Large Glass (London) and Viasaterna (Milan) presented a solo presentation of works by the renowned Italian photographer Guido Guidi at Paris Photo 2023. With a focus on landscape, we made a selection in collaboration with Guidi encompassing 50 years (1972- 2023). Guido Guidi is one of Italy’s most respected photographers, with a career spanning more than five decades. Neorealist film and conceptual art have played a significant role in shaping his unsentimental but also intensely personal vision. He has mostly focused his lens on rural and suburban geographies close to his home and occasionally wider afield in Europe.

“View into Landscape” draws on the underlying vision in his work, the transformation of contemporary landscape, the rural and urban terrain near his home in Cesena and around Italy. Guidi is a key figure in a group of photographers, born in the 1940s who in the 1970/80s were establishing links between photography and other disciplines from literature to architecture, from city planning to sociology and anthropology in order to consciously shape the cultural significance of Italian photography. We take a journey through Guidi’s rural, industrial and personal landscapes, shot on 35mm, medium and large format 8x10” film, and presented here as C -type and Gelatin silver prints (both vintage and contemporary).

Main Section, Booth B06
Grand Palais Éphémère, Paris
Guido Guidi

Enquiries
press: Large Glass
sales: Charlotte Schepke




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Stepping Stones: Three Photographic Journeys

27 Sep—10 Nov 2023
Extended to 30 Nov
Stepping Stones: Three Photographic Journeys connects the work of three photographers: Gerry Johansson, Guido Guidi and Mark Ruwedel. Focusing on a specific journey by each artist, three distinct conceptual, and personal, approaches to capturing place unfold – whether with a care for the overlooked, finding intimacy in one’s everyday surroundings, or surveying humankind’s effect on the landscape.

Gerry Johansson realised his series Motel Prints (1983) during a coast-to-coast long trip, beginning in Los Angeles in May 1983 and ending in New York, via Utah, Colorado, Oklahoma, and Arkansas to Memphis, meeting with renowned photographers of the time, Robert Adams, Richard Benson, Gary Winogrand and William Eggleston, among others. Taking photographs daily with his 8x10” camera, he would develop film in the evening in his motel rooms, making contact prints from select negatives by placing a glass plate on top of the printing paper and turning on the room light for a few seconds. This significant year of experimentation and artistic research across the US led Johansson to dedicate his career full-time to photography.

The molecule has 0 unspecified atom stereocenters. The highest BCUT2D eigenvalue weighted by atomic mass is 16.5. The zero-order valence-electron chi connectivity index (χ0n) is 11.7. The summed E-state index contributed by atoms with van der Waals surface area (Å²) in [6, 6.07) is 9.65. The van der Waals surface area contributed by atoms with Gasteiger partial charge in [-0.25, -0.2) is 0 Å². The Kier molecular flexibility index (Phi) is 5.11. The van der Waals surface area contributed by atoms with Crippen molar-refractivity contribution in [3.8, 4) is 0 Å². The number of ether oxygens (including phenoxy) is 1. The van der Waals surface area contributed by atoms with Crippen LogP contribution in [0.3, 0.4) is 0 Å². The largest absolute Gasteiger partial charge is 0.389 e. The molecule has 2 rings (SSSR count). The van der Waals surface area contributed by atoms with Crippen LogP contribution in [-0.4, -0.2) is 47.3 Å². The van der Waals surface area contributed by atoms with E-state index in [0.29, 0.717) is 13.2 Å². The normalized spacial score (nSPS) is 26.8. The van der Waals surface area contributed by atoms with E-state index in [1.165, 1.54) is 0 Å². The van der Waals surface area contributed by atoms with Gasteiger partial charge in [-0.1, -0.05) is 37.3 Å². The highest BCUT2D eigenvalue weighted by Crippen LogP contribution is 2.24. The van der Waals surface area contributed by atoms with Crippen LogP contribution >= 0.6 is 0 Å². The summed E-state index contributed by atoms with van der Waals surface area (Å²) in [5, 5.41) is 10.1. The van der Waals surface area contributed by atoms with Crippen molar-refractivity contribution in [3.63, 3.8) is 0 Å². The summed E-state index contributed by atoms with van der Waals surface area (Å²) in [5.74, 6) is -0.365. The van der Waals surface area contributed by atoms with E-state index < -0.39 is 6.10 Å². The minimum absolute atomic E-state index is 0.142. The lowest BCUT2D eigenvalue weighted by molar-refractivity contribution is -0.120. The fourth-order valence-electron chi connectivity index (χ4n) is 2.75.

Central to Johansson’s presentation is a new portfolio, ‘Coast to Coast’, comprising 10 gelatin silver contact prints and an accompanying booklet produced by Imagebeeld Edition, Brussels. These images, shot in black and white, pay careful attention to the varying landscapes and architectures Johansson encountered on his journey. In an excerpt from the booklet, Johansson asks: ‘Did I learn anything during this process? Yes, I think so. For the first time, I was able to spend a lot of time photographing and evaluating my work. It is one thing to believe that you have taken some good photographs and something else to be confronted with lots of mistakes and bad choices and the occasional interesting picture.’

In May 1974, a newlywed Guido Guidi travelled to Sardinia with his wife Marta, instinctively capturing an unfamiliar landscape, shooting with his Nikon camera. While his peers were focused on portraiture, Guidi immortalised bollards, the backs of flaking houses, old gates, external doors, bushes and stones. As Irina Zucca Alessandrelli writes, Guidi’s ‘truth is anonymous and invisible to the eyes of the majority.’ And as with Johansson’s unconventional means of processing, Guidi also experimented with solarising his images, using lemon juice for instance to transform his black and white images into fluorescent colours, or using cardboard sheets with small holes in them to direct light onto certain parts of the print. As Antonello Frongia writes of the series:

‘Seen side by side, coupled by the black frame which joins them, these simple sequential snapshots look like impersonal records of a nine-teenth-century topographer, or like experiments in description, or even like two meditations on photography's genres and styles: elevation and cross section of a landscape, perspectival narration and formal reduction, reportage on the road and analytic abstraction.’

Mark Ruwedel describes his Ice Age series (1995-2003) as ‘a study of human activity in the context of the Pleistocene lakes which once covered large portions of the arid American West.’

It brings together photographs that record the evidence of both prehistoric and contemporary cultures within the landscape as well as the ways in which these settlements and activities have left visible marks on it. Ruwedel focused his camera on prehistoric trails, sleeping and ceremonial circles, and intaglios, all of which were shaped by the placement and displacement of stones in vast, open plains. As Ann Thomas writes: